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In 1440, Johannes Gutenberg introduced Europe to the mechanical printing press, printing Bibles for mass consumption. The technology allowed for books and manuscripts — originally replicated by hand — to be printed at a much faster rate, thus spreading knowledge and helping to usher in the European Renaissance. Because information was easier to access, more people could benefit.

Why the European history lesson? Because Google has done a similar job.

Introduced in 2004, Google Books aimed to digitize books found in partner libraries, including the University of Michigan Library and the New York Public Library. Scanned books whose copyrights have expired — anything published before 1923 — would be offered in their full text online, while those still under copyright would be scanned, but would only show small snippets to those who were searching. John Ockerbloom, a computer scientist who does planning around digital libraries at Penn, also pointed out that Google Books would be able to take orphan books — those still under copyright but whose “owners” could not be found — and expose them to a wider audience.

Digitization is not unprecedented — libraries all over boast digital repositories. Closer to home, for instance, Penn Libraries has an extensive digital library with more than 54,000 digital journals, and adds thousands of articles each year, Joe Zucca, the Libraries’ director for Planning and Communication, told me. This collection has been growing since the 1990s, so it’s become quite extensive. However, most (if not all) of what’s found in the Penn collection was created for a digital platform.

The case of Google Books, however, was the first time that most of the digitized works were originally not published expressly for digital consumption. Works by Jane Austen and Mark Twain — authors who couldn’t even fathom the idea of a computer — can now be found in their entirety through Googling (A brief note: most of my understanding of the Google Books history is thanks to Zucca, Ockerbloom and Shawn Martin, the Scholarly Communications Librarian, who very patiently explained the ins and outs of this deal. I have a very limited understanding of the law, and haven’t even taken the LSATs yet).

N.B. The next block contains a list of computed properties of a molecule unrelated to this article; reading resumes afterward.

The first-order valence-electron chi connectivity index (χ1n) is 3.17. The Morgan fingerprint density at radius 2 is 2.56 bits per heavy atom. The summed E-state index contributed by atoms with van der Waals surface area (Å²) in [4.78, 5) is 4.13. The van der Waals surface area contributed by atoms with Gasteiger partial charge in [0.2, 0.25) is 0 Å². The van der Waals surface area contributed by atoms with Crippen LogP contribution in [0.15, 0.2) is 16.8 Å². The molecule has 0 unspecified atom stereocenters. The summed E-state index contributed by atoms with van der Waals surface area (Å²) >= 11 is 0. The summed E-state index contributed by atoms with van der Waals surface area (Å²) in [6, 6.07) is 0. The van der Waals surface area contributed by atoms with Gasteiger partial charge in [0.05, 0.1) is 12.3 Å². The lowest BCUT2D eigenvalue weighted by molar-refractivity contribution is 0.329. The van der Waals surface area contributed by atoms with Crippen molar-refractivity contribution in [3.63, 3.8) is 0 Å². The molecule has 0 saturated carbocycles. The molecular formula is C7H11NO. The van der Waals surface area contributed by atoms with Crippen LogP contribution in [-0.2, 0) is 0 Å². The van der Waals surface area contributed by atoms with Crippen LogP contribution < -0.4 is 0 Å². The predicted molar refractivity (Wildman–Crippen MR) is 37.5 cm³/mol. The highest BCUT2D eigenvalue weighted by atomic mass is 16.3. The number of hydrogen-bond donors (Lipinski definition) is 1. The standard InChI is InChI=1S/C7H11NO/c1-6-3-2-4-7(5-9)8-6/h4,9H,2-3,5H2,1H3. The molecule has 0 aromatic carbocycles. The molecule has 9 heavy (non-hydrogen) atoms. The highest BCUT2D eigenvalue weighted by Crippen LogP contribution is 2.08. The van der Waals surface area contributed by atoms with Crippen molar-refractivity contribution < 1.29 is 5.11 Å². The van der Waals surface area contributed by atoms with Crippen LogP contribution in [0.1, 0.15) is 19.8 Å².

The problem for Google came in 2005, when the Authors Guild and a group of large publishing companies brought a class-action suit and civil lawsuit, respectively, against the Internet giant, claiming the service violated the copyrights of the partially scanned books, which are not yet in the public domain. Google countered the books fell under what is considered fair use — that is to say, situations like educational settings, when it is alright to use material that is under copyright without the permission of authors or publishers.

The lawsuits raised philosophical questions, including what should be considered fair use and how revenue factors into this. A settlement, reached last year, completely ignored the fair-use issue question, and instead focused on one of revenue. Basically, Google agreed to pay a fee for the books it scanned, and go forward with selling access to copyrighted books for a fee.

Now, though, the settlement is under review for possible violation of anti-trust laws, as well as whether the class-action suit was even entirely representative. It’s a bit of a mess, actually.

What Google was doing however, I must applaud. More often than we like to admit, when it comes to research papers, accessibility and expediency are the keys to success. It’s undeniably easier to use a study or article found on the Internet rather than going to a library to search for a book. As more previously paperbound works are transferred to computer screens, the material will be more widely used. Finally, the Internet isn’t going away — these books will all be online sooner or later.

Google has the resources to broaden access to an unbelievably large number of literary works and we can only hope it keeps its eye on the possible public benefits as well as their own bottom line.

Arielle Kane is a College senior from Briarcliff Manor, N.Y. Her e-mail address is

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